Dir: Guy Hamilton
Starring: Robert Shaw and Harrison Ford
During the Second World War Commandos are sent to blow up a bridge in Yugoslavia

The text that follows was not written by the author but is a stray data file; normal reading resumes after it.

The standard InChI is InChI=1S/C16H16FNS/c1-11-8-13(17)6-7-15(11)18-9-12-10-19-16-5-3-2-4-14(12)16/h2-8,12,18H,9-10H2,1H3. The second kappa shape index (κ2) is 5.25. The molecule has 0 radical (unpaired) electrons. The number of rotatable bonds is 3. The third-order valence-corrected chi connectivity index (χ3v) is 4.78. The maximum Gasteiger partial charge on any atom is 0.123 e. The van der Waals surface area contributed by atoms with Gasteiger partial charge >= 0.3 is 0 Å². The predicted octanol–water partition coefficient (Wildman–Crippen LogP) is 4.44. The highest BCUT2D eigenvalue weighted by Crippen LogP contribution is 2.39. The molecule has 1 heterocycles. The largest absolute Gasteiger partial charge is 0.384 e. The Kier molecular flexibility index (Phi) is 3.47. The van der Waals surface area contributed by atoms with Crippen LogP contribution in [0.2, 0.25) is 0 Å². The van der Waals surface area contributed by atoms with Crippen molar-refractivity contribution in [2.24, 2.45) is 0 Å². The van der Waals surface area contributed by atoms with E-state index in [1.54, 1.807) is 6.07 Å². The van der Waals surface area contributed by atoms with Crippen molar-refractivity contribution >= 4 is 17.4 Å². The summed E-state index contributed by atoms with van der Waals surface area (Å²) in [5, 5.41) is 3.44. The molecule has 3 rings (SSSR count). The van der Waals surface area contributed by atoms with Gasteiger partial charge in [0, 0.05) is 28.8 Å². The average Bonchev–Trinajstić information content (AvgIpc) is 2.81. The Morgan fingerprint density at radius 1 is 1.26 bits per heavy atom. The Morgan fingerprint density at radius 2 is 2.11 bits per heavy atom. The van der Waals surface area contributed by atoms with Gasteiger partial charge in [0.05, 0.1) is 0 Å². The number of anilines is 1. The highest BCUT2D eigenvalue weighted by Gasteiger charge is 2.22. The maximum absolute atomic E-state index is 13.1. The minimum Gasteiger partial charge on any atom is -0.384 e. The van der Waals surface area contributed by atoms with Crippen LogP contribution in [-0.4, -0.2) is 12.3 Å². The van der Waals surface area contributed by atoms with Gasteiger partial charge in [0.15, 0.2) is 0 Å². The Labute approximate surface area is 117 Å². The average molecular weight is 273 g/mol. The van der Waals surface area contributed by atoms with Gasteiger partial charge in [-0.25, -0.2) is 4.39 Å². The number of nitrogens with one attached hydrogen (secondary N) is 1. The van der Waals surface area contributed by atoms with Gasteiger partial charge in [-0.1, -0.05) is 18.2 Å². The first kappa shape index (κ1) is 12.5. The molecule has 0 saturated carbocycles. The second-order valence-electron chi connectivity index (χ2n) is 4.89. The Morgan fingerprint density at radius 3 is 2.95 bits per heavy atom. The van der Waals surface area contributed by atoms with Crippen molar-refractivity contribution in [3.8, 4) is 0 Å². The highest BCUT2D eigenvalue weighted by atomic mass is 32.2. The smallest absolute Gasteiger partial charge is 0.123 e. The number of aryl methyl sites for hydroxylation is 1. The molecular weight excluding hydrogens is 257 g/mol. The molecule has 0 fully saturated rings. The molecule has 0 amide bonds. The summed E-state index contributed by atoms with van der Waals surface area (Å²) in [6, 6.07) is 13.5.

This war film is loosely based on Alistair MacLean’s 1968 novel of the same name and is a sequel to the 1961 film The Guns of Navarone. Although the majority of the film was set on the continent there is a railway scene that was filmed in Britain that features railway stock largely out of sync for a Second World War movie. The scene takes place in a goods yard at night where the commandos smuggle themselves onto a freight train, hiding inside modern BR-designed freight vans. This was filmed at the Royal Naval Dockyard (South Yard) Devonport, Plymouth, and VBA 4-wheeled van No.200425 is prominent along with others, including VCA No.200328 and various mineral wagons. The letters P.S.T.O(N) can be seen on several internal user vehicles, this stands for ‘Principal Supply and Transport Officer (Navy)’. Identifiable wagons in this series include Nos.151 and 451 both 7-plank opens, a 4-plank bogie open tube No.336, and No.695, a small four-wheel flat. There is a locomotive as well in the opening shot when one of the dockyard’s fleet of F.C. Hibberd 4wDM ‘Planet’ shunters trundles past with a couple of wagons. Built in 1955 or 1956, the locomotive is too young for a film set in WWII, but since when has continuity ever mattered!!